Frederick Douglass never knew the identity of his father, though he was probably a white slave owner. His mother was a slave. Frederick was taken from her soon after his birth. He only saw her a few times before she died. It seemed likely that Frederick would live out his life as a slave. But from an early age, he was determined to become a free man. He escaped to the North when he was about 20. A few years later, he discovered that he was an outstanding public speaker. For the rest of his life, Frederick would courageously speak out about the issues that affected his fellow blacks. Sometimes his actions placed him in great danger. During his lifetime no other African American did as much for blacks as Frederick Douglass. Even today his memory continues to inspire many people to work for civil rights and racial justice.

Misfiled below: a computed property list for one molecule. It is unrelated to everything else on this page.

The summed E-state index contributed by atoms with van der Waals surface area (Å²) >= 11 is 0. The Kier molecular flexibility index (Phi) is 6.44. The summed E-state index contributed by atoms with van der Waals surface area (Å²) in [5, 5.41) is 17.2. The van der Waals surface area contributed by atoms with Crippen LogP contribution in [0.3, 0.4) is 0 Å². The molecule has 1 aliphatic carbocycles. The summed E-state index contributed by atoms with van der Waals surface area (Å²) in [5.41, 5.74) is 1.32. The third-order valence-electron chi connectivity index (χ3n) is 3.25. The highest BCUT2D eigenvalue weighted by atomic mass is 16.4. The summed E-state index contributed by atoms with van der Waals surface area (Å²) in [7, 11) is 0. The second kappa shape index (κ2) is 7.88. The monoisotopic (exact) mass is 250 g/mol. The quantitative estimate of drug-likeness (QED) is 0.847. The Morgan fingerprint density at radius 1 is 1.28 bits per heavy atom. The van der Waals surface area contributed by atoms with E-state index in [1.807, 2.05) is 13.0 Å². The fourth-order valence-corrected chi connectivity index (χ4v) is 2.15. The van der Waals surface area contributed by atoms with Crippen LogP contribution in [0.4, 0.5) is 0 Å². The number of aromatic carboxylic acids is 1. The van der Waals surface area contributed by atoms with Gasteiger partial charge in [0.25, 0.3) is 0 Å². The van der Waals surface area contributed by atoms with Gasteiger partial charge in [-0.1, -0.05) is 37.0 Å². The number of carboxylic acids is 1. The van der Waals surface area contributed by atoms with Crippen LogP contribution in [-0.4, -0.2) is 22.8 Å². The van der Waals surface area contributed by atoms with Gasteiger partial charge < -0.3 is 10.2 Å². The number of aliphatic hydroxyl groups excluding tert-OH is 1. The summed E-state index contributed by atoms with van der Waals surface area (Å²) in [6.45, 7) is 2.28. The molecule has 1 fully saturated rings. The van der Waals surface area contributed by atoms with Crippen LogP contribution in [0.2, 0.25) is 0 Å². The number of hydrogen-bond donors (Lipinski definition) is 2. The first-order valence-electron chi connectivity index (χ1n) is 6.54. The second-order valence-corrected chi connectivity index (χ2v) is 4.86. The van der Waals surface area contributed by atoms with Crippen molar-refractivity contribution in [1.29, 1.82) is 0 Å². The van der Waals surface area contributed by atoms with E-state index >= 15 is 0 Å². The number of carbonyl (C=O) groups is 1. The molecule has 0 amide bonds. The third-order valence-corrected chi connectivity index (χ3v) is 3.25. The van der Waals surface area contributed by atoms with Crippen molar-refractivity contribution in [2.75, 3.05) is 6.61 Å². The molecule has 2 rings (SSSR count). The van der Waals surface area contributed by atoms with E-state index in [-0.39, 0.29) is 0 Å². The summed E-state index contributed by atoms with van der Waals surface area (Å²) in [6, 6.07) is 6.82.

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More books from this author: Jim Whiting
More books in this series: Transcending Race in America: Biographie
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